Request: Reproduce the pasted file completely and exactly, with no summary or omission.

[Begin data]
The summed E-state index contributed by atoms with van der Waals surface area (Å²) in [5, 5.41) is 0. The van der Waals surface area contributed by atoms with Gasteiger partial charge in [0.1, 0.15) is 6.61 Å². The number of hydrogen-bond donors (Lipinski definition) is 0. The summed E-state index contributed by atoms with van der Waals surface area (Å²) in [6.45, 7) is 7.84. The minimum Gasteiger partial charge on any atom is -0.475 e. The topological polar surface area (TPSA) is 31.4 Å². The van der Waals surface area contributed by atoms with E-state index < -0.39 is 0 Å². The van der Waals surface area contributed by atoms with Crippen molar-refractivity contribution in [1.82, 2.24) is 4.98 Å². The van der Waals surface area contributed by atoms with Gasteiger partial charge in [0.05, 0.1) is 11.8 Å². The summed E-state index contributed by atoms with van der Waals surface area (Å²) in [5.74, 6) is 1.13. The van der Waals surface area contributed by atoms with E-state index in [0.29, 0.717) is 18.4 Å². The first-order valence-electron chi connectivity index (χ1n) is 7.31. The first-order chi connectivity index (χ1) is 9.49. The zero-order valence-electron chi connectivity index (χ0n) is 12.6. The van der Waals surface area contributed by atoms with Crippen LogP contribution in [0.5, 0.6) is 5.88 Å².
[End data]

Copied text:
The summed E-state index contributed by atoms with van der Waals surface area (Å²) in [5, 5.41) is 0. The van der Waals surface area contributed by atoms with Gasteiger partial charge in [0.1, 0.15) is 6.61 Å². The number of hydrogen-bond donors (Lipinski definition) is 0. The summed E-state index contributed by atoms with van der Waals surface area (Å²) in [6.45, 7) is 7.84. The minimum Gasteiger partial charge on any atom is -0.475 e. The topological polar surface area (TPSA) is 31.4 Å². The van der Waals surface area contributed by atoms with E-state index < -0.39 is 0 Å². The van der Waals surface area contributed by atoms with Crippen molar-refractivity contribution in [1.82, 2.24) is 4.98 Å². The van der Waals surface area contributed by atoms with Gasteiger partial charge in [0.05, 0.1) is 11.8 Å². The summed E-state index contributed by atoms with van der Waals surface area (Å²) in [5.74, 6) is 1.13. The van der Waals surface area contributed by atoms with E-state index in [0.29, 0.717) is 18.4 Å². The first-order valence-electron chi connectivity index (χ1n) is 7.31. The first-order chi connectivity index (χ1) is 9.49. The zero-order valence-electron chi connectivity index (χ0n) is 12.6. The van der Waals surface area contributed by atoms with Crippen LogP contribution in [0.5, 0.6) is 5.88 Å².